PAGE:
Accessibility Imported From Epistula


Have calmed down. No longer feel like the world is out to get me. This is probably temporary.

The worst possible thing you can do to a heavy user of Firefox is to redefine the middle mouse button in Windows to switch between applications. It’s driving me absolutly insane…

Accessibility Design Imported From Epistula internet windows

Reasons IE Sucks chipmonks though chainlink fencing, Number 11 in a series of infinity

Given this URL:[and]_Suzi’s_New_Year_2003

IE does the following:’s_New_Year_2003

Now, I realise the escaping error in the generated URL was my own stupid fault, but the fact that IE automatically reverses any backslashes in a URL – to retain compatibility with Windows’ broken directory seperator – is interesting. It means, for example, we can do this:

@import url(”/assets/cssspecial-ie-stylesheet.css”);

and IE will load it (It will try to “fix” the broken backslash) where Gecko/KHTML will attempt to load a file called “cssspecial-ie-stylesheet.css” in the assets directory is interesting. New browser-hack?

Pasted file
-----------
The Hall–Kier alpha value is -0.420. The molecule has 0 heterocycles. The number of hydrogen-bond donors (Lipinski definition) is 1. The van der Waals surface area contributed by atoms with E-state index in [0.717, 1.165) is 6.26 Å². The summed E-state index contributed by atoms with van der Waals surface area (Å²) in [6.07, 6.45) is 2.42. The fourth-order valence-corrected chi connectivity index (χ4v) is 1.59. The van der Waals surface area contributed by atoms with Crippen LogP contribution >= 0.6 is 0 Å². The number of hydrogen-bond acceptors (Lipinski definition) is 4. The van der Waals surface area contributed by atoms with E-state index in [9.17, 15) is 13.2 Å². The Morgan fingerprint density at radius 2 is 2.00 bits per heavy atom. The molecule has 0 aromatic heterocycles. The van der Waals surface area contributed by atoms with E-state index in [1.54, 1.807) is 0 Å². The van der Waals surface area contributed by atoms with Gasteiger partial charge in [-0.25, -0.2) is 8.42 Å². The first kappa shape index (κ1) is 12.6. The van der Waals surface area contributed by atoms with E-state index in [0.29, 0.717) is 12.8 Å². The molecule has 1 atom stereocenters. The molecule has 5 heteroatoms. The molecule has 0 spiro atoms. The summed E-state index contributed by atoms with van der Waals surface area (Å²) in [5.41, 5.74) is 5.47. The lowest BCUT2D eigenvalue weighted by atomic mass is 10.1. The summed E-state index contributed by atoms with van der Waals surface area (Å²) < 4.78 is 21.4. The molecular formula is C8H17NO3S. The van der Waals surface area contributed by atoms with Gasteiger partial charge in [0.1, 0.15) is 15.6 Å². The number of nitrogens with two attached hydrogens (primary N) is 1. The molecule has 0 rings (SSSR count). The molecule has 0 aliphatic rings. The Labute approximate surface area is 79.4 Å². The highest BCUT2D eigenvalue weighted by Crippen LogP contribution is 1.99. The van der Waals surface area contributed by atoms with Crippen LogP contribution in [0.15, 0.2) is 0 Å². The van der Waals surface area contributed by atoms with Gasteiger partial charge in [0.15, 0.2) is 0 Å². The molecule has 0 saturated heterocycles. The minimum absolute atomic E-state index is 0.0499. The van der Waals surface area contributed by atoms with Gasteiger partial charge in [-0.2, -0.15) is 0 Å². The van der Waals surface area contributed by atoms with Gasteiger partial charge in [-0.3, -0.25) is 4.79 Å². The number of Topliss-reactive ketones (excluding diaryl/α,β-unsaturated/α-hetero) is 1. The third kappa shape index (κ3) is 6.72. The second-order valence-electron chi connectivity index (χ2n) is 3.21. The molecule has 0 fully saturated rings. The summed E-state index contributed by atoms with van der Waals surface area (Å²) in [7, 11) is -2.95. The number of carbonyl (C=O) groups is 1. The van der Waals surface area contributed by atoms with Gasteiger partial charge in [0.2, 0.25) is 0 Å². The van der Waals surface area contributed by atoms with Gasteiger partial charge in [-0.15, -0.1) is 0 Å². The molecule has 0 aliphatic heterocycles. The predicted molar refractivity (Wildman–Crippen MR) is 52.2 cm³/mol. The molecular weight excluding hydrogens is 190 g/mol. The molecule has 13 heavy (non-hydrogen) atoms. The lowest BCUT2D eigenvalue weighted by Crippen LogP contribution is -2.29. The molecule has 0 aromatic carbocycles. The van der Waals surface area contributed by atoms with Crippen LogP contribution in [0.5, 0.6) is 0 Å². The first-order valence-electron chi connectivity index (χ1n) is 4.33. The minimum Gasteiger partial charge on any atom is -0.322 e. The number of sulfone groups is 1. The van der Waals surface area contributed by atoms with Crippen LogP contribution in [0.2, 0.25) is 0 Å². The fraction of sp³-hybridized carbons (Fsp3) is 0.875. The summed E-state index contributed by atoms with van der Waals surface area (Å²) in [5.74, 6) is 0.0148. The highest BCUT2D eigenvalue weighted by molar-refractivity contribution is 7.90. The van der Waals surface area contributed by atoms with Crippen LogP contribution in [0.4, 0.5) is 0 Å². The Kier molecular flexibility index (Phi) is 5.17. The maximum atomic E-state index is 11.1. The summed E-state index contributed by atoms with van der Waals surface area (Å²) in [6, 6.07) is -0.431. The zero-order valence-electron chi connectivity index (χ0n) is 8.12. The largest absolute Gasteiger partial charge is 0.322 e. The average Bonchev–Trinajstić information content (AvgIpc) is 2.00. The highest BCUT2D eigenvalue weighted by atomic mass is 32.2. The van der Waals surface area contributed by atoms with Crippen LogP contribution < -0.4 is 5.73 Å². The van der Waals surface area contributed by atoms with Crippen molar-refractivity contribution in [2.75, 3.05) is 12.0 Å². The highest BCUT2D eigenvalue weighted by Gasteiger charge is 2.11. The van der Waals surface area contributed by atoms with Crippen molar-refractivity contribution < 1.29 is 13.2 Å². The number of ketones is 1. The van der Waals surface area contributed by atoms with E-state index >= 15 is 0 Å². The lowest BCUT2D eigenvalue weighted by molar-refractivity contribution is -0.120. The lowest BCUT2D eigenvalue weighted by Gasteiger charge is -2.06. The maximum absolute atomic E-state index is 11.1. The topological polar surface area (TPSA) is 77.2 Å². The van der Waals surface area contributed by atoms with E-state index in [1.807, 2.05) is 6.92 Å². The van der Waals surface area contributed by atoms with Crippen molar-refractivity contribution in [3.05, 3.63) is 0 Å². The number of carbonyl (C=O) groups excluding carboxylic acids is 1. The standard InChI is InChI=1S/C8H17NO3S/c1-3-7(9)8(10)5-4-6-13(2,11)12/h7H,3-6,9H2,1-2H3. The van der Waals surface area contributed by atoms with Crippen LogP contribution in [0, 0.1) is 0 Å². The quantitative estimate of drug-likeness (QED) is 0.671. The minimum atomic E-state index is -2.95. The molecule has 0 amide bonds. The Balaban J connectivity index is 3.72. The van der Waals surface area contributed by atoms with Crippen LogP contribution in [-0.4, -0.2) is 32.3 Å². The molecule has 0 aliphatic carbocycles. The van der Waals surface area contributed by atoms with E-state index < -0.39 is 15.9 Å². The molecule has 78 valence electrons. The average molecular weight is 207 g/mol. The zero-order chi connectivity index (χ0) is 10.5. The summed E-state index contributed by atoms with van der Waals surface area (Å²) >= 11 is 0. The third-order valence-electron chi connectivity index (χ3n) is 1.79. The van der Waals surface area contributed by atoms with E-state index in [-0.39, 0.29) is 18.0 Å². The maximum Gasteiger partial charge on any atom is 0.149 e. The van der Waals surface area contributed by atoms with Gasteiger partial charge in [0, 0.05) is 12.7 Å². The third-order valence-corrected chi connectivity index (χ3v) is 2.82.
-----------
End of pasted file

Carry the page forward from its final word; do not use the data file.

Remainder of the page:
This isn’t news, really. When the first version of the new, all accessible RNIB site went live (And I ranted about it) some of the links contained backslashes, and thus broke for Mozilla, and it’s still annoying, but it might be useful.

What would be really interesting would be combining this with an IIS server. Does the server resolve it as the right path on the system (The Windows one) or as the RFC 2068 compliant one?

My solution, by the way, was to rename the album to “New Years 2003” and leave the escaping problem until I’ve got time to fix it properly.

Accessibility Imported From Epistula useability

Design Blind

The RNIB has launched it’s new site.

I’m appalled.

The RNIB are one of the people behind the UK’s recent push for web-accessibility, including full support of the WAI standards. The RNIB site is a prefect example of a site that, whilst filling most of the technical criteria for an accessible website, is terribly implemented.